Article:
Next we visited the massive warehouses of an ironworks, Ferriera Sarda, which were all but empty! There is an entire forest sheltered inside Ferriera Sarda’s warehouses: the lush vegetation reminded me of a botanical garden, and there were pheasants flying in and out the broken panes of the ceiling.
While researching for this post, I read that the architecture of the main warehouse was inspired by Madrid’s Atocha station, which I find quite ironic since the train station now hosts a botanical garden!
Driving back to Sassari, we went off the main road and walked through wild vegetation until we saw the red buildings of the former soapworks Ledà. The buildings were overgrown with plants, and the contrast between the vivid vegetation, bleached walls, and thick rust was definitely fascinating.
The Ledà soapworks was active at the beginning of the 20th century, when it was the main industrial complex in the area of Sassari, whose extremely modern plants and advanced pieces of equipment were powered by a water mill.
This spot was special for me, not only because mental asylums are my favourite ‘category’ of abandoned places, but also because I knew that inside its empty rooms it was written a sentence I love so much that I have it among my favourite quotes on Facebook.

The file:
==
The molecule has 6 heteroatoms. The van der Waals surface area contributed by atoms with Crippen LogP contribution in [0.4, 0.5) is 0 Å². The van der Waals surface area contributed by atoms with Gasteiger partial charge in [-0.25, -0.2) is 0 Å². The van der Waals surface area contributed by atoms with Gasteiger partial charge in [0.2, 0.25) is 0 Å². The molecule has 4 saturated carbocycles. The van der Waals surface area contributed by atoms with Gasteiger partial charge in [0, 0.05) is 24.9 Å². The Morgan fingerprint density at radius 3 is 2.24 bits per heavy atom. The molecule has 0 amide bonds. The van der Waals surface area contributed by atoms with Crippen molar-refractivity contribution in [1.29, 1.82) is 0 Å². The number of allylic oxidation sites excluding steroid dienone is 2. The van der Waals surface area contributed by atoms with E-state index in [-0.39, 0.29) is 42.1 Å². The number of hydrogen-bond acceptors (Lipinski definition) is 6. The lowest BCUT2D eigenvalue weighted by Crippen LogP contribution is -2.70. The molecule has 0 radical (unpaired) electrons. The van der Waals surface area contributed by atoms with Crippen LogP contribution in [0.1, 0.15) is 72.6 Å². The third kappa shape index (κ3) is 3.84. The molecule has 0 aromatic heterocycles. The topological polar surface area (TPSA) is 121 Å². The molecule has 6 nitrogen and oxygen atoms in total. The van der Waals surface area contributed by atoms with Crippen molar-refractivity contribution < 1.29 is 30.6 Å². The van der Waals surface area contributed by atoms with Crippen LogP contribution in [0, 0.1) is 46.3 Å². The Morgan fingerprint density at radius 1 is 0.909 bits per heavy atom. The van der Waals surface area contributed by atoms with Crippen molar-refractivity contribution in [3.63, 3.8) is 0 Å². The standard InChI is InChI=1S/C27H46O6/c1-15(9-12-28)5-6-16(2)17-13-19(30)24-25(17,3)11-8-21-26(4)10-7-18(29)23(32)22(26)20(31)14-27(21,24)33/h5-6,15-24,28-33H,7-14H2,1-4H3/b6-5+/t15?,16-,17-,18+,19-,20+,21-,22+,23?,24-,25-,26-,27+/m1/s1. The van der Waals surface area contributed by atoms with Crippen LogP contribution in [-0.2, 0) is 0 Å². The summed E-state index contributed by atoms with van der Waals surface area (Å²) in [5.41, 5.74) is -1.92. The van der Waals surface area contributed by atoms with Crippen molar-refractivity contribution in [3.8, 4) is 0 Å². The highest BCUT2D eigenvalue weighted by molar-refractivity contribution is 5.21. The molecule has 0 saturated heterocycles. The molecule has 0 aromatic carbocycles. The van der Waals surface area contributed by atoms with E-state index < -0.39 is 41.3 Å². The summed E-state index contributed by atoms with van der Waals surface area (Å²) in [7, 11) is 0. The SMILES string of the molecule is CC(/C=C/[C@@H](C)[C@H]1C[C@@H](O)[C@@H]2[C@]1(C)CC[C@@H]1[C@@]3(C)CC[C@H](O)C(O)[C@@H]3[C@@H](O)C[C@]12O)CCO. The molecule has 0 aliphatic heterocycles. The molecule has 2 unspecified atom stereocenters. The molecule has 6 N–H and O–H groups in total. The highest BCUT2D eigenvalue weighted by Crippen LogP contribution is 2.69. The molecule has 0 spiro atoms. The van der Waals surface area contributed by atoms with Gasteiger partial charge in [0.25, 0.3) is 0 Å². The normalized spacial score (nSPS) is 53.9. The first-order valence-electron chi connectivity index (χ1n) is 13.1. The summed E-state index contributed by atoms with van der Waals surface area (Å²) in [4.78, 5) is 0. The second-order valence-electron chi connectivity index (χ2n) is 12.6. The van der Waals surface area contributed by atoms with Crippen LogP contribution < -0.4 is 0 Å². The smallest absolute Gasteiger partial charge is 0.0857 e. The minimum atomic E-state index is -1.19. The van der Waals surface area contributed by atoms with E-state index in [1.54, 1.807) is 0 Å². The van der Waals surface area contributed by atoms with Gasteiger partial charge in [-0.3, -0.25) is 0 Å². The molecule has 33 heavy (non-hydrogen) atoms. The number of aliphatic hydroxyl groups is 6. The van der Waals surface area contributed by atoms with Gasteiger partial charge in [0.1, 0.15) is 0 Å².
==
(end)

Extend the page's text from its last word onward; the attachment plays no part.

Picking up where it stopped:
It can be translated as “You all hate me so, for spite, I love you all”
The Rizzeddu mental asylum was opened in 1904 and operated until 1998, hosting up to 1200 patients. It’s located inside the city of Sassari and, like Santa Maria Della Pietà in Rome and other former mental asylums in Italy, it now hosts public clinics and other kinds of medical services inside what has become a beautiful park for residents to enjoy.
(Some pavilions are still abandoned, though, and that’s where I found my favourite quote painted on a wall).
The most hidden location that we visited, which is disappearing inside wild vegetation and blackberry bushes, is the former dam in Osilo. Lost in a beautiful valley just outside Sassari, this dam collected water from the Bunnari River, which is still flowing there.
Sardinia is a dry island where dams are fundamental, and this one is the most ancient of them all: it was built in 1878, as marked by the now rusty and corroded large metal numbers hung at the very top of it.
After visiting the building that hosted the filter, whose art nouveau archways and deep tanks reminded me Lisbon’s water reservoir, we climbed our way up to the dam.
Hanging out on the inner side, I could see the former basin; now it’s dry, yet I did feel the power of its former capacity by looking at its empty stomach from above. Turning on the other side, I could enjoy a beautiful view over the valley: red, naked rocks frame lush vegetation as far as the eyes can see.
Human civilization is far removed from this place that nature is about to conquer back. The Bunnari River is still flowing through this beautiful valley, though, reminding us that, like time, rivers flow always onward.
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PEEK THROUGH >> Watch the travel video of my summer in Sardinia!